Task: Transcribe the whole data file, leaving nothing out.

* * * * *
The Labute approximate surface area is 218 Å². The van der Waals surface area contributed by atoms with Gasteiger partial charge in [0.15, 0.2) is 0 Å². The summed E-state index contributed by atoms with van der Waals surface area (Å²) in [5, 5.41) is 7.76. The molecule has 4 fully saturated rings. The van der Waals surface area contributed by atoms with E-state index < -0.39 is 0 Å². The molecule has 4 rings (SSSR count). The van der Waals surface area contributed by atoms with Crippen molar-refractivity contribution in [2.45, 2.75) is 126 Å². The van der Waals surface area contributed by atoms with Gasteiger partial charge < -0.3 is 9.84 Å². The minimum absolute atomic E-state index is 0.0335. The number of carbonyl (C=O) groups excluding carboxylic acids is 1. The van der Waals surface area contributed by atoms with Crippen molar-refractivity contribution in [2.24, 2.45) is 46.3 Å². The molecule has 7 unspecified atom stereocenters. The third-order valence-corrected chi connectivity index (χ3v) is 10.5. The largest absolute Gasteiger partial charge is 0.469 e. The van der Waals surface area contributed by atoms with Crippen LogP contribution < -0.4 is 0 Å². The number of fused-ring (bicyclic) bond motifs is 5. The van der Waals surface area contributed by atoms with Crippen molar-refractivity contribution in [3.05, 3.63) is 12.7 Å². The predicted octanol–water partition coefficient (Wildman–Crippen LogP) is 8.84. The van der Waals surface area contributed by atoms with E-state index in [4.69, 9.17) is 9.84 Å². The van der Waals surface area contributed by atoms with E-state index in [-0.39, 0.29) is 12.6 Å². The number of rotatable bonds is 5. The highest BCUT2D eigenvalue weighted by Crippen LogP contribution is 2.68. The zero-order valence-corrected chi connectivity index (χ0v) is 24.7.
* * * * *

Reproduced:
The Labute approximate surface area is 218 Å². The van der Waals surface area contributed by atoms with Gasteiger partial charge in [0.15, 0.2) is 0 Å². The summed E-state index contributed by atoms with van der Waals surface area (Å²) in [5, 5.41) is 7.76. The molecule has 4 fully saturated rings. The van der Waals surface area contributed by atoms with E-state index < -0.39 is 0 Å². The molecule has 4 rings (SSSR count). The van der Waals surface area contributed by atoms with Crippen molar-refractivity contribution in [2.45, 2.75) is 126 Å². The van der Waals surface area contributed by atoms with Gasteiger partial charge < -0.3 is 9.84 Å². The minimum absolute atomic E-state index is 0.0335. The number of carbonyl (C=O) groups excluding carboxylic acids is 1. The van der Waals surface area contributed by atoms with Crippen molar-refractivity contribution in [2.24, 2.45) is 46.3 Å². The molecule has 7 unspecified atom stereocenters. The third-order valence-corrected chi connectivity index (χ3v) is 10.5. The largest absolute Gasteiger partial charge is 0.469 e. The van der Waals surface area contributed by atoms with Crippen LogP contribution < -0.4 is 0 Å². The number of fused-ring (bicyclic) bond motifs is 5. The van der Waals surface area contributed by atoms with Crippen molar-refractivity contribution in [3.05, 3.63) is 12.7 Å². The predicted octanol–water partition coefficient (Wildman–Crippen LogP) is 8.84. The van der Waals surface area contributed by atoms with E-state index in [4.69, 9.17) is 9.84 Å². The van der Waals surface area contributed by atoms with E-state index in [-0.39, 0.29) is 12.6 Å². The number of rotatable bonds is 5. The highest BCUT2D eigenvalue weighted by Crippen LogP contribution is 2.68. The zero-order valence-corrected chi connectivity index (χ0v) is 24.7.